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Columnist Brett Seaton argues that time accommodations should be removed to preserve the merits of GPA. Credit: Adrienne Evans

My sister has Down Syndrome. She has received special accommodations at school her entire life and those resources are a key reason why she is able to hold a job and be independent. Since she received these accommodations, and because she took different classes than other students, she was graded on a different GPA system than her peers. 

I believe Penn should do the same for our students who are receiving resources that they cannot receive in the workplace, as my sister did, or they should stop giving these resources entirely. I have ADHD and receive prescribed medication which I can continue to do for my entire life if I choose to, but accommodations like receiving extra time on tests end on graduation day.

Students who receive accommodations can get 1.5 to two times the time other students receive to complete exams, homework, or any other work required at Penn. To receive this extra time, students either need to prove that they had extra time in high school or they go through Penn’s process to determine whether they should receive accommodations, which I learned by calling the Weingarten Center. For some, the process of receiving accommodations can be fairly simple, but can be different depending on the condition and medical history.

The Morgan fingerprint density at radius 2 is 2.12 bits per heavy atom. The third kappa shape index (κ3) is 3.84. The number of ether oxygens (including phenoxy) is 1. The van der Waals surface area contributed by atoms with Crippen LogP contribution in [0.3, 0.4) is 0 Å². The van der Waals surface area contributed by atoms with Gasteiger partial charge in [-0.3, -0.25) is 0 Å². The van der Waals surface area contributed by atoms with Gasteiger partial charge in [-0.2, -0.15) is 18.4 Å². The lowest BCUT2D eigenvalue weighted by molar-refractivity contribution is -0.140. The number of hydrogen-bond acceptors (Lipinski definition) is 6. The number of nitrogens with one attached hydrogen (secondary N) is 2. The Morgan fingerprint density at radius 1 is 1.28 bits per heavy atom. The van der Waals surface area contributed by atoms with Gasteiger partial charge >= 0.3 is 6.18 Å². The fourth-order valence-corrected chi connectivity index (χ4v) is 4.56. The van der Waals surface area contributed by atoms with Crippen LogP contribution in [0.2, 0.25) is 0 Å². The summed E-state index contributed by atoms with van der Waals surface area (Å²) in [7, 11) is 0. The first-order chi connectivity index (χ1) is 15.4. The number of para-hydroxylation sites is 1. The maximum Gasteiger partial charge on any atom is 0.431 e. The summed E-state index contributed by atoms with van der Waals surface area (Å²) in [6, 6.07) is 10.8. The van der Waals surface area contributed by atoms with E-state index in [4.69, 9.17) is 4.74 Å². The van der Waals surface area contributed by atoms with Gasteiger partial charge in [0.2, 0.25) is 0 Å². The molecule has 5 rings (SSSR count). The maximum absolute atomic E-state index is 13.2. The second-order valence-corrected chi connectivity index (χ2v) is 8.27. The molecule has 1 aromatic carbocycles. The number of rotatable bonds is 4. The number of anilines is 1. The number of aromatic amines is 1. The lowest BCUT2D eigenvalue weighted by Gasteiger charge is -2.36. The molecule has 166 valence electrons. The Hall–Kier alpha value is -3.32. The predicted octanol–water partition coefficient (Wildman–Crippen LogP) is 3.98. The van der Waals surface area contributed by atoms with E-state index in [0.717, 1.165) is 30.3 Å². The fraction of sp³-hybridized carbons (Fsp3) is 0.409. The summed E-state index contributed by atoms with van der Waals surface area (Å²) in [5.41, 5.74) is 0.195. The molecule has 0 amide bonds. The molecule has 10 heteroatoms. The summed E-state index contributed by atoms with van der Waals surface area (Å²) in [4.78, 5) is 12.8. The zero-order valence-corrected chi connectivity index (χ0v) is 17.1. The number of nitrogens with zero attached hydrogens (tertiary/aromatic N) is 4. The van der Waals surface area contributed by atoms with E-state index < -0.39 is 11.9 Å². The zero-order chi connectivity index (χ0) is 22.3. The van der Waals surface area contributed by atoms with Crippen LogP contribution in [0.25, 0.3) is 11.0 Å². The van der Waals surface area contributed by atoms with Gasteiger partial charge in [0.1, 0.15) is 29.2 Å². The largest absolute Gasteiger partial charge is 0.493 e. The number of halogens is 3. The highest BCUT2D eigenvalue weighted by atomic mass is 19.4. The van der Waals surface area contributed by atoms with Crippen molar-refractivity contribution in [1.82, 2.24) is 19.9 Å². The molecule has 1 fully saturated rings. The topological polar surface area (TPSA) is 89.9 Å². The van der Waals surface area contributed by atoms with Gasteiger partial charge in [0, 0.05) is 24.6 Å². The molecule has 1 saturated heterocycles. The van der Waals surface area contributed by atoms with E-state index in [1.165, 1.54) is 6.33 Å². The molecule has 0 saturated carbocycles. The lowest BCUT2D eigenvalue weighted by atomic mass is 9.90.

I interviewed a student who received extra time and preferred to remain anonymous. Their experience started with a conversation at Weingarten, Penn’s program for academic support and disability services. Weingarten sent them documentation for their doctor to fill out to prove that they needed help. 

They took the document to a doctor at the Student Health Service, who performed some tests and sent them to a specialist to receive a preliminary diagnosis. A few days later they received a letter from Weingarten detailing which accommodations they had been granted and which ones they hadn’t.